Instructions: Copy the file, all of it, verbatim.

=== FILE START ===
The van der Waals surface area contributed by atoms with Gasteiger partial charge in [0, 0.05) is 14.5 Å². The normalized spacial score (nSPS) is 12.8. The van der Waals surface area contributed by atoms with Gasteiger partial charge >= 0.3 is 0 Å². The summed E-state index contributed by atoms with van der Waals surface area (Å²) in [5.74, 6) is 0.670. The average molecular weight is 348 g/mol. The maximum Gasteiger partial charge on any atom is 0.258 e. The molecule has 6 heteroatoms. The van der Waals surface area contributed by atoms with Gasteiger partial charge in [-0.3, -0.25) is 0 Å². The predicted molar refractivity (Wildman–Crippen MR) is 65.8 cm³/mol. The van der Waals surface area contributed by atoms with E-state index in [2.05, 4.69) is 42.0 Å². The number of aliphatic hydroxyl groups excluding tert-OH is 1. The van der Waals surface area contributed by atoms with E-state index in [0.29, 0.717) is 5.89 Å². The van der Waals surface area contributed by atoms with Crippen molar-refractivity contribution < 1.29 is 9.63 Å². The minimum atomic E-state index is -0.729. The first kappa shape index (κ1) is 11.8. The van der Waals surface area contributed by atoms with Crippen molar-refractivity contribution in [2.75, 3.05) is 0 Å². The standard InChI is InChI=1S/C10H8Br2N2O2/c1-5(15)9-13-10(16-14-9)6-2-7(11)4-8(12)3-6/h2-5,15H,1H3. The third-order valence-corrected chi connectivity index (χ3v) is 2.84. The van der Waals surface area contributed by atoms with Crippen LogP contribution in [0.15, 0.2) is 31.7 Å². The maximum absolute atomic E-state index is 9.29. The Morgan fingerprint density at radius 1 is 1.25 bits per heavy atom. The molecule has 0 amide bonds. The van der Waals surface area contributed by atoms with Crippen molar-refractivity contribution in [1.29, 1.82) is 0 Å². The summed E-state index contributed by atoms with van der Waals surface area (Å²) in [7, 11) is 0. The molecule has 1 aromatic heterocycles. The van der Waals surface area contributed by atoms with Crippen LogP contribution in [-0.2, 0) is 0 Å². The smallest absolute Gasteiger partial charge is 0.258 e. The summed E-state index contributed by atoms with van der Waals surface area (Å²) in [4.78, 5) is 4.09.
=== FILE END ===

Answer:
The van der Waals surface area contributed by atoms with Gasteiger partial charge in [0, 0.05) is 14.5 Å². The normalized spacial score (nSPS) is 12.8. The van der Waals surface area contributed by atoms with Gasteiger partial charge >= 0.3 is 0 Å². The summed E-state index contributed by atoms with van der Waals surface area (Å²) in [5.74, 6) is 0.670. The average molecular weight is 348 g/mol. The maximum Gasteiger partial charge on any atom is 0.258 e. The molecule has 6 heteroatoms. The van der Waals surface area contributed by atoms with Gasteiger partial charge in [-0.3, -0.25) is 0 Å². The predicted molar refractivity (Wildman–Crippen MR) is 65.8 cm³/mol. The van der Waals surface area contributed by atoms with E-state index in [2.05, 4.69) is 42.0 Å². The number of aliphatic hydroxyl groups excluding tert-OH is 1. The van der Waals surface area contributed by atoms with E-state index in [0.29, 0.717) is 5.89 Å². The van der Waals surface area contributed by atoms with Crippen molar-refractivity contribution < 1.29 is 9.63 Å². The minimum atomic E-state index is -0.729. The first kappa shape index (κ1) is 11.8. The van der Waals surface area contributed by atoms with Crippen molar-refractivity contribution in [2.75, 3.05) is 0 Å². The standard InChI is InChI=1S/C10H8Br2N2O2/c1-5(15)9-13-10(16-14-9)6-2-7(11)4-8(12)3-6/h2-5,15H,1H3. The third-order valence-corrected chi connectivity index (χ3v) is 2.84. The van der Waals surface area contributed by atoms with Crippen LogP contribution in [0.15, 0.2) is 31.7 Å². The maximum absolute atomic E-state index is 9.29. The Morgan fingerprint density at radius 1 is 1.25 bits per heavy atom. The molecule has 0 amide bonds. The van der Waals surface area contributed by atoms with Crippen molar-refractivity contribution in [1.29, 1.82) is 0 Å². The summed E-state index contributed by atoms with van der Waals surface area (Å²) in [7, 11) is 0. The molecule has 1 aromatic heterocycles. The van der Waals surface area contributed by atoms with Crippen LogP contribution in [-0.2, 0) is 0 Å². The smallest absolute Gasteiger partial charge is 0.258 e. The summed E-state index contributed by atoms with van der Waals surface area (Å²) in [4.78, 5) is 4.09.